OK, I’m obsessed with watching families clamor for wealth and power on TV. So ABC’s upcoming series “Promised Land” will likely be a godsend to my DVR. The series features a Latinx cast and is helmed by a majority Latinx creative team and follows the Sandoval family in California’s Sonoma Valley. The Sandovals go head-to-head with a rival family, as they battle it out over who can reign supreme in the region’s wine business. “Promised Land,” alongside OWN’s “Kings of Napa,” is sure to quench my thirst for messy drama on my TV screen. —Erin E. Evans

“The Afterparty” - Jan. 28

Who knew so much could go down at an afterparty for a high school reunion? It gets pretty wild when Xavier (Dave Franco) ends up dead — killed, actually — and the cops intervene. They question each member of the party (filled with comedy greats like Ilana Glazer and Sam Anderson), who apparently all have different recollections of what happened. Cold winter temps are perfect murder mysteries, and here’s hoping this Apple TV+ whodunit doesn’t disappoint. —Candice Frederick

“Pam & Tommy” - Feb. 2

Remember that time when “Baywatch” star Pamela Anderson married Mötley Crüe founding member Tommy Lee and mess ensued — including a sex tape? Hulu wants us to relive that sensational 1995 era in a new series starring Lily James and Sebastian Stan as the eponymous subjects beginning from when the two first got together to when their relationship became etched in pop culture history. Here for it. —Candice Frederick

Julia Garner as Anna Delvey on "Inventing Anna."
Julia Garner as Anna Delvey on "Inventing Anna."
Nicole RivelliNicole Rivelli/Netflix

“Inventing Anna” - Feb. 11

It’s hard to believe this is Shonda Rhimes’ first show as creator and showrunner since signing her mega deal with Netflix in 2017 (though she did executive-produce last year’s hit series “Bridgerton”). Given the show’s source material — Jessica Pressler’s New York magazine story on infamous scammer Anna Delvey — and the talent involved, it looks like it will be worth the wait. The cast has so many huge names: Julia Garner! Anna Chlumsky! Laverne Cox! Anna Deavere Smith! Arian Moayed (Stewy from “Succession”)! And it wouldn’t be a Shondaland show without several Shondaland regulars, like Jeff Perry, Kate Burton and Katie Lowes. February can be a slow time, especially as we head into Year 3 of the pandemic. This juicy show is what we’ll need to get us through another pandemic winter. —Marina Fang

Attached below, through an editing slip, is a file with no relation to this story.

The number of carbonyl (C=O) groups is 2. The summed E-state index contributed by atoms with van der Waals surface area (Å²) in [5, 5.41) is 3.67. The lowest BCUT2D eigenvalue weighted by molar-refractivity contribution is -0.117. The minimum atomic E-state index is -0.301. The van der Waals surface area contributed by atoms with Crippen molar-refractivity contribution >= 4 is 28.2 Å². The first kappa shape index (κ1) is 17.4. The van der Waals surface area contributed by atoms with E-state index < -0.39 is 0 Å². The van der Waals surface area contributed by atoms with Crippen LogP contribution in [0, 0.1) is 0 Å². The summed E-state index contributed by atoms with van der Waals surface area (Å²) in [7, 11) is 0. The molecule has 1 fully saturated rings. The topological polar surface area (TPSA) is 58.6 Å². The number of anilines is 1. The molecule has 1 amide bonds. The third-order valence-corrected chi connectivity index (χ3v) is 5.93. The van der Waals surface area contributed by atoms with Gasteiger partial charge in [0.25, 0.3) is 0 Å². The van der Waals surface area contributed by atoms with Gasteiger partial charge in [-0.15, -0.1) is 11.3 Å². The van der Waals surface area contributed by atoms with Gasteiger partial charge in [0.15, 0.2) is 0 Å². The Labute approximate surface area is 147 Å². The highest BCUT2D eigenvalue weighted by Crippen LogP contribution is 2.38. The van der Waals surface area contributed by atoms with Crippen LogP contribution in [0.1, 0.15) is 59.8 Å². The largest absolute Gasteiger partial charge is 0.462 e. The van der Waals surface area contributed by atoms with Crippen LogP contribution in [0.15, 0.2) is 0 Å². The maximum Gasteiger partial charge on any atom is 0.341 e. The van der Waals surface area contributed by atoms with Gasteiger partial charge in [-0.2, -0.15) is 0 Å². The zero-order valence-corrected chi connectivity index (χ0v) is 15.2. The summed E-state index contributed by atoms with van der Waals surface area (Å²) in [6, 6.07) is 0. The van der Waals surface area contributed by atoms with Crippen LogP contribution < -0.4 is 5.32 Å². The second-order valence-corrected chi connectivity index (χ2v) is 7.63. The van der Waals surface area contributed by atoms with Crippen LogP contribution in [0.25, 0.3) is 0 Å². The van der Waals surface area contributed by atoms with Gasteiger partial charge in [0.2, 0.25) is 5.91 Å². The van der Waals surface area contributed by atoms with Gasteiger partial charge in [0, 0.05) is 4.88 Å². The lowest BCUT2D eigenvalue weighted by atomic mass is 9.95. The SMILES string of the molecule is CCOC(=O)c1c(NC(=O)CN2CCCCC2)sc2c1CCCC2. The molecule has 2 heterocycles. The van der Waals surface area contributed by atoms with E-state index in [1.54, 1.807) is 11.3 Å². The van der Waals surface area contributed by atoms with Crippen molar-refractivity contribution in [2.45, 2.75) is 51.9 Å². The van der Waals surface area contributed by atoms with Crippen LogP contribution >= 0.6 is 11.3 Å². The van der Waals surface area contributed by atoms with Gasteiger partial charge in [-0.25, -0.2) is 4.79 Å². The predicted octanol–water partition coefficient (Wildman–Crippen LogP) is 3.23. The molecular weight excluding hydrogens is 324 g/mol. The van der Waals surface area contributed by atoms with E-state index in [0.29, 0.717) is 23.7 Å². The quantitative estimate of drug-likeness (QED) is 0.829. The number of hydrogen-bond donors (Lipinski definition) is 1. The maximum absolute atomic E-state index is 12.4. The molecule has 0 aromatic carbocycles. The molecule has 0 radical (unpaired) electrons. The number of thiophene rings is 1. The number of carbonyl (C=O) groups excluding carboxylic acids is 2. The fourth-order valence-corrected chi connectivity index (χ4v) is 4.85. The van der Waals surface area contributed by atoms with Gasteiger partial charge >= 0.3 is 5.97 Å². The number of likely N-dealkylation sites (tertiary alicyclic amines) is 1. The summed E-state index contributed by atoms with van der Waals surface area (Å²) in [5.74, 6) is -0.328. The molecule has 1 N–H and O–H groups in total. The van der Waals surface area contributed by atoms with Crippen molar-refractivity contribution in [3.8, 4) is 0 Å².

“Severance” - Feb. 18

Work-life balance has never looked so severe as it does in the trailer for “Severance,” the Apple TV+ thriller that spotlights a company that includes an alluring benefit in its package: an option to entirely erase personal experience when on the job and work experiences while at home. Sure, it might sound appealing, but you know there’s got to be a catch. We shudder to guess what that is. —Candice Frederick

“From” - Feb. 20

“Do you believe in monsters?” Yes, if those monsters are people. That is what’s peering at the surface of Epix’s upcoming horror series that follows a group of residents trapped inside a nightmare in middle America, where freaks really do come out at night. —Candice Frederick

“The Dropout” - March 3

Grifter stories frequently make for riveting movies and television (see also: “Inventing Anna”). So it’s no surprise that the very dramatic rise and fall of Elizabeth Holmes is the subject of several forthcoming dramatizations, including this upcoming Hulu limited series. Starring Amanda Seyfried as the turtleneck-wearing Theranos founder, who fooled a lot of people into investing in what appeared to be a revolutionary blood-testing startup, the show is based on the ABC News podcast of the same name. “Lost” star Naveen Andrews plays Sonny Balwani, the company’s president and Holmes’ then-boyfriend. There are a lot of big names involved behind the camera too: “New Girl” creator Elizabeth Meriwether is the series’ showrunner, and its executive producers include Liz Heldens (“Friday Night Lights,” “The Big Leap”) and Liz Hannah (“The Post”). —Marina Fang

“Pachinko” - spring

Min Jin Lee’s sweeping epic of a novel follows a Korean family who immigrated to Japan in the early 1900s during the Japanese occupation of Korea. Chronicling the family through intertwining storylines and over several generations that span close to a century, it’s a natural fit for a meaty TV series. There’s a lot of talent involved in the adaptation, premiering sometime this spring on Apple TV+. Executive producers Koganada and Justin Chon, both known for their gorgeous and personal filmmaking, each directed four of the eight episodes. The series features an international cast from South Korea, the U.S. and Japan — including Oscar-winning legend Youn Yuh-jung (“Minari”) as Sunja, the family’s matriarch. —Marina Fang

“Partner Track”

I’m a sucker for a legal drama. An adaptation of Helen Wan’s 2013 novel, “Partner Track” follows Ingrid Yun, a young lawyer in New York City, as she attempts to balance her values & passions while vying for partner at an elite firm. Created by Georgia Lee, the show is set to be released in 2022 with 10 episodes in Season 1. The shining star of the cast is none other than the understated but uber-talented Arden Cho. Since her role as Kira in “Teen Wolf,” I’ve missed seeing Cho on screen, and I’m excited to see the depth she’ll add to this story of “an Asian American woman trying to break the glass ceiling.” I imagine the series will touch on deconstructing and redefining what success looks like for high-powered women of color, whether we have to sacrifice ourselves to achieve such, etc., but truly hoping for just an ounce of the juiciness that made “How to Get Away With Murder” or “Scandal” so enthralling. — Ruth Etiesit Samuel